If your struggles with acne didn't end during your teens, you're not alone. However, dealing with periodic pimples is even more frustrating once you're simultaneously working with an anti-aging regimen. Though certain over-the-counter medications and topical treatments can reduce the size of pimples when they appear, treating these breakouts from the inside out is often the best approach. Learn more about how an anti-inflammatory diet may be able to help treat chronic acne.
What Is an Anti-Inflammatory Diet?
An anti-inflammatory diet is similar to a low-glycemic diet in that it focuses on consuming foods that don't cause inflammation or sudden spikes in blood sugar. Consuming these inflammatory foods can set off immune responses that may trigger breakouts, while focusing your diet on low-inflammation foods can give you time to heal. This means forgoing foods like bread, potato chips, pastries, sugary drinks, and white rice in favor of fresh vegetables, fruits, oats, and legumes.
Not only can an anti-inflammatory diet reduce your risk of breakouts, but it can also improve your overall health, helping you lose weight, reduce your cholesterol and blood pressure, and feel more energetic without the use of caffeine or other stimulants.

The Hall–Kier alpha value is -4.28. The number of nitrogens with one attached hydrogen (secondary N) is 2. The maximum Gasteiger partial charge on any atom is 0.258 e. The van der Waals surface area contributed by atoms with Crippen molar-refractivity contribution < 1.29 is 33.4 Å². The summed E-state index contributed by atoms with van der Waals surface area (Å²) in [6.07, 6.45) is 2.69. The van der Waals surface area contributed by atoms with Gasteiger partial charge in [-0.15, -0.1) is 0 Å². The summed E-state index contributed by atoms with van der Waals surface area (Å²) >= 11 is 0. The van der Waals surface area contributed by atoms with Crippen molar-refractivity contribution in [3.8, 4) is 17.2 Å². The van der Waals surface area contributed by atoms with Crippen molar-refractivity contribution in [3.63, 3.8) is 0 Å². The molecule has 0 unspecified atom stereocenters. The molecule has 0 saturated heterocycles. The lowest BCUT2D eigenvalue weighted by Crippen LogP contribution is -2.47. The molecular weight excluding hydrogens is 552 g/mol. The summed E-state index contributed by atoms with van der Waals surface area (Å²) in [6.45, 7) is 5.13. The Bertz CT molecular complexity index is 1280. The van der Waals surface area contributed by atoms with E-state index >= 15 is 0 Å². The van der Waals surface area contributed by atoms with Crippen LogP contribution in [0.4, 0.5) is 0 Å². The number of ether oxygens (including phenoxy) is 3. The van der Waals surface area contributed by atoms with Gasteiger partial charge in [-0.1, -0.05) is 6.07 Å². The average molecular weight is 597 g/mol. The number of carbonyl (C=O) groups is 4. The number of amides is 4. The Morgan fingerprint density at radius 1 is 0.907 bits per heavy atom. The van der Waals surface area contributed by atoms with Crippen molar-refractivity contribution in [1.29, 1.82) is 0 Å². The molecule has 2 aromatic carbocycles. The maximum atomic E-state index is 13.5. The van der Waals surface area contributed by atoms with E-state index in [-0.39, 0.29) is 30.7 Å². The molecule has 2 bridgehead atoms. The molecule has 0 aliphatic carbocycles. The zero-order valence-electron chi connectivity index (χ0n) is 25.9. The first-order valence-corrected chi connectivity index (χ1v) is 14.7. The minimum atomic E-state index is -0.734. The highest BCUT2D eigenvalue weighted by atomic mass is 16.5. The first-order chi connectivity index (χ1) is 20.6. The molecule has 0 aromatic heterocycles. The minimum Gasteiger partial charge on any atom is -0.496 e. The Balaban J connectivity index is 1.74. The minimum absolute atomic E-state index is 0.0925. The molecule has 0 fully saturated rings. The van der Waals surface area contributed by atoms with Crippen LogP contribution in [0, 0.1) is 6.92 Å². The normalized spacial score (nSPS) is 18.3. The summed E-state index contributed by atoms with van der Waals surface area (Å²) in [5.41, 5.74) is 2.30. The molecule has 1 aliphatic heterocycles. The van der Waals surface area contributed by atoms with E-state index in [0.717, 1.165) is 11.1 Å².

How Can an Anti-Inflammatory Diet Combat Acne?
Consuming high-glycemic and inflammatory foods can boost sebum production, which increases the amount of oil on the surface of your skin. Washing your face more often can only compound the problem; as this can also boost sebum production. In short, the only way to permanently reduce the amount of oil your skin produces (short of medication) is to change your diet.
In addition, eating greasy foods like potato chips and french fries with your bare hands can increase the risk of transferring oil to your face via your fingers. Even if you're careful not to touch your face after you've eaten these foods, unless you wash your hands immediately, you're likely to transfer this grease to your computer keyboard, your phone screen, or other surfaces you touch frequently.
If you decide to try an anti-inflammatory diet to see whether it helps reduce your acne, it can be useful to keep a food diary. By tracking when you eat certain foods and what skin symptoms you experience afterward, you'll be able to observe any patterns that can let you know which foods to avoid going forward. For example, many people find that consuming dairy can trigger breakouts, while others have found a connection between an increase in caffeine consumption and oilier skin.